Synopsis by Judd Blaise
A extended conversation between two old friends over dinner proves an unexpectedly fascinating subject for a film in the critically acclaimed My Dinner with André. The talkers in question are André Gregory, a renowned experimental theater director, and playwright and actor Wallace Shawn, both of whom play themselves. The film is not a documentary, but a condensation of several real discussions fashioned into a dramatic exchange by Shawn and director Louis Malle. The subtle conflict stems from the differences in the men's characters: Gregory is an inquisitive, uninhibited wanderer, willing to travel to remote lands to take part in unusual foreign rituals, while Shawn is the cynical, realistic New Yorker, more concerned with the challenges and rewards of day-to-day city life. Malle approaches their philosophical yet playful back-and-forth with a straightforward, minimal style that only rarely wanders outside its restaurant setting. The focus therefore falls on Shawn's and Gregory's contrasting verbal styles and facial expressions, highlighting conversational nuances normally lost on film. While the idea of watching any conversation for over 90 minutes, no matter how fascinating, may turn off some viewers, enough audiences have supported the film to make it an art-house classic.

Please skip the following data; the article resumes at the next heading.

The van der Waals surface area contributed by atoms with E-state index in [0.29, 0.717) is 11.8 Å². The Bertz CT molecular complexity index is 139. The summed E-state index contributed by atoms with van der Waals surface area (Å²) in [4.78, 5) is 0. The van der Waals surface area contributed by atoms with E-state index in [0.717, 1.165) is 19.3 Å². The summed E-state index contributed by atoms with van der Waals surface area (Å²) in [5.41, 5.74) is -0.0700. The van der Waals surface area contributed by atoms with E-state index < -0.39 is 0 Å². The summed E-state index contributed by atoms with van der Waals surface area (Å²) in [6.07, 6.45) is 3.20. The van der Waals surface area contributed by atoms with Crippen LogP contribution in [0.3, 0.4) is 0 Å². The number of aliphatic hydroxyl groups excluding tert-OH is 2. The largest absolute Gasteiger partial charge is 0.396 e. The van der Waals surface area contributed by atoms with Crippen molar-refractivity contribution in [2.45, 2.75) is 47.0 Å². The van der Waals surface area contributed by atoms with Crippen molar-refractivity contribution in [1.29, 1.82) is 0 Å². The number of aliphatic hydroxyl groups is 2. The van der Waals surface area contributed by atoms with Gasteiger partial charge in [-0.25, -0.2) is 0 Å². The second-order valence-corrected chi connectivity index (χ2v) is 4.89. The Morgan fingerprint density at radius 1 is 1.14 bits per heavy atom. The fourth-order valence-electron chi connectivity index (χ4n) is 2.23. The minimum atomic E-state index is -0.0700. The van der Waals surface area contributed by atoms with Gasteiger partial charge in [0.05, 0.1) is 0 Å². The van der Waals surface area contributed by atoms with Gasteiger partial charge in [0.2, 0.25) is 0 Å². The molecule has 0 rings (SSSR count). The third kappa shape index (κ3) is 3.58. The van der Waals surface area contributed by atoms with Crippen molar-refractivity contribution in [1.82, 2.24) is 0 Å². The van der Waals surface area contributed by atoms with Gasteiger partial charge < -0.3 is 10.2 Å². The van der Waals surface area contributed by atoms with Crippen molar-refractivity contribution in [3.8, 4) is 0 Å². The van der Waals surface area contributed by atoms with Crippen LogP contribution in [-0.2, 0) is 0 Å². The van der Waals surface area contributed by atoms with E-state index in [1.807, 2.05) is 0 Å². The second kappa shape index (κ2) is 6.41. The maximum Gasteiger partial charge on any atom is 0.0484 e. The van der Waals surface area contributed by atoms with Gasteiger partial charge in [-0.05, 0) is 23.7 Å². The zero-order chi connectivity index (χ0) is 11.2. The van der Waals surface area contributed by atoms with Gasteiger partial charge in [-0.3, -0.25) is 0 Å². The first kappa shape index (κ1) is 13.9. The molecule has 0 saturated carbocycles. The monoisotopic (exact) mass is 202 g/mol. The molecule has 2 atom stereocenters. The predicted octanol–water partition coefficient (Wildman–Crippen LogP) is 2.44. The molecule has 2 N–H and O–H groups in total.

elderly, artist, conversation, director, friendship, life, philosophy, playwright, restaurant